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Toy Theater

  What it is: Toy Theater is a fun place for students to practice math, reading, art, and music through puzzle type games.  Toy Theater encourages students in k-4 to get their problem solving brain cells working as they explore and discover the games in Toy Theater.  In the art section, students can animate their own cartoon character, put on a puppet show, or make a Matisse.  In the music section, students can make music with the Composer, interact with notes with The Music Maker, or go on a pounding mission with the Drum Beats, you will have miniature maestros in no time.  In Math students can practice math facts with flippy flashcards, or feeding Freddy, and take a math practice test to put those math skills to the test.  In the reading section students can enjoy a good joke, play with words with a sliding crossword puzzle (highly entertaining for teachers too), write their own road sign, or practice their typing skills.  In the puzzle section students brains gt put to the limit with tic tac toe and memory games.  In the playset section, students can create their very own virtual diorama about cars, sea creatures, plant, insects, ships, characters, aircraft, blocks, dinosaurs, and buildings. How to integrate Toy Theater into the classroom: Toy Theater is a great website to use as a learning center in your classroom.  The short, easy to play games are perfect for short center activities.  I love the puzzle type environment that encourages problem solving and bends the brain a little.  The playset universe would be a great section to use with an interactive whiteboard, students could take turns creating a ‘universe’ to showcase learning on a topic such as ocean, plants, insects, dinosaurs, geometry, etc.  Students can work together to show what they know together.  After students create a playset, have them pull out a writing journal and journal about the playset the class created.  Being a computer teacher I am constantly looking for fun ways to let students practice typing skills.  In the read section you will find a game called letter fall, letter blocks fall from the sky, students have to type the letter before 5 blocks can stack up. There are multiple speeds to make the game a challenge for your different typing levels.  In the computer lab setting, see who can last the longest before 5 letter blocks stack up (there is a timer at the bottom of the screen).     Tips:  This is a great site to send your students to when they finish work early and are asking “what can I do now?”     Leave a comment and tell us how you are using Toy Theater  in your classroom.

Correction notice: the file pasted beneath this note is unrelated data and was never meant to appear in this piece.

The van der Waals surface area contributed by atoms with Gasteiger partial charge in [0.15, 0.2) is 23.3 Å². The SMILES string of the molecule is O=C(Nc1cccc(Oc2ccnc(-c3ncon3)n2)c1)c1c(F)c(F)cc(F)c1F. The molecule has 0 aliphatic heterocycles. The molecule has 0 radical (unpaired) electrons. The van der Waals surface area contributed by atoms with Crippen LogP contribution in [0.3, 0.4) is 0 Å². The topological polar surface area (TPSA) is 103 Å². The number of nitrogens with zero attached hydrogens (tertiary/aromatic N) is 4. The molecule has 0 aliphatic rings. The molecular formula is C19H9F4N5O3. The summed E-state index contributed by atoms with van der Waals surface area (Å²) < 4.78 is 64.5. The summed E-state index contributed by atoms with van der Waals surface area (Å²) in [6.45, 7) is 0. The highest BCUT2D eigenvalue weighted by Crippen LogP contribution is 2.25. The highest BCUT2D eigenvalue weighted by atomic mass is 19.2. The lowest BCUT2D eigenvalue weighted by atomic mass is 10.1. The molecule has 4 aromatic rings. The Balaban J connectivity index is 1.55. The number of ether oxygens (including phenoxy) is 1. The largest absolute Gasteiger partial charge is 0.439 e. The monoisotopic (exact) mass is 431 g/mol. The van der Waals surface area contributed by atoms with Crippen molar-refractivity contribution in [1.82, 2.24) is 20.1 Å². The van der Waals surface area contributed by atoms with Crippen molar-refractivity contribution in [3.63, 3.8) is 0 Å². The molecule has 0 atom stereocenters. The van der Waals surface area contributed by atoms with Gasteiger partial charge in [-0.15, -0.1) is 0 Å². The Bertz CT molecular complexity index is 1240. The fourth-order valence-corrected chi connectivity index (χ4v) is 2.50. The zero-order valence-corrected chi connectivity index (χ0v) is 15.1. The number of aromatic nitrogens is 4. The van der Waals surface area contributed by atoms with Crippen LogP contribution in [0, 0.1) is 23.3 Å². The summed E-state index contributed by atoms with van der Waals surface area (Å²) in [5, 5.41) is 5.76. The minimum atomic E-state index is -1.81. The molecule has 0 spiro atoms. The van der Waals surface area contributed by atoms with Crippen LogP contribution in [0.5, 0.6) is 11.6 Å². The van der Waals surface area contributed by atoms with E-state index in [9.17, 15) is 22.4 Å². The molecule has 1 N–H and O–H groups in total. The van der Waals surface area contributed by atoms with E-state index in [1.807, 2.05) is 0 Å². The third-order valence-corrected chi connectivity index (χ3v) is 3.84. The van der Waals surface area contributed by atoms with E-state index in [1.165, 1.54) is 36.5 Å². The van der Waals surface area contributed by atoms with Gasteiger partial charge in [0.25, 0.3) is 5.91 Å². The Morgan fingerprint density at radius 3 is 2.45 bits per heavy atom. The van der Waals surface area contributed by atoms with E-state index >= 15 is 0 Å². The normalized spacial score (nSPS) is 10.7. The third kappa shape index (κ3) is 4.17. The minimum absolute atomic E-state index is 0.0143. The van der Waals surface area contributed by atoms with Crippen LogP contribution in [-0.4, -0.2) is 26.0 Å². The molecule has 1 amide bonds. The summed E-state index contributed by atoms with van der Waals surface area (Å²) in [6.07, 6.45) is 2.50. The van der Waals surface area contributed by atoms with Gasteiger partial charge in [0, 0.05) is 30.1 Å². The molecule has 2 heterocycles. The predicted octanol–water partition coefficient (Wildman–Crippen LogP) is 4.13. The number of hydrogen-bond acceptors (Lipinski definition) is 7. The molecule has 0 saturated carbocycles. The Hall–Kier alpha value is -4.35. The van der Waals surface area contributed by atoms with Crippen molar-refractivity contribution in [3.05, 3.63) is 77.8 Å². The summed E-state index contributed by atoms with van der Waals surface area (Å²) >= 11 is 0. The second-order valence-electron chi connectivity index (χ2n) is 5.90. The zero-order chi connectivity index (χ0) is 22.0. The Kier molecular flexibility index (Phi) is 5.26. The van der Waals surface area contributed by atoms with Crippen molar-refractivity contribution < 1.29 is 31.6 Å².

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Smithsonian Quests: Learning through discovery and collaboration

Posted by admin | Posted in Analyze, Apply, Art, Character Education, collaboration, Create, Evaluate, Foreign Language, Geography, Government, History, Inquiry, Knowledge (remember), Language Arts, Math, Middle/High School, Music, PE, Primary Elementary, Science, Secondary Elementary, Social Studies, Teacher Resources, Understand (describe, explain), Web2.0, Websites | Posted on 07-05-2013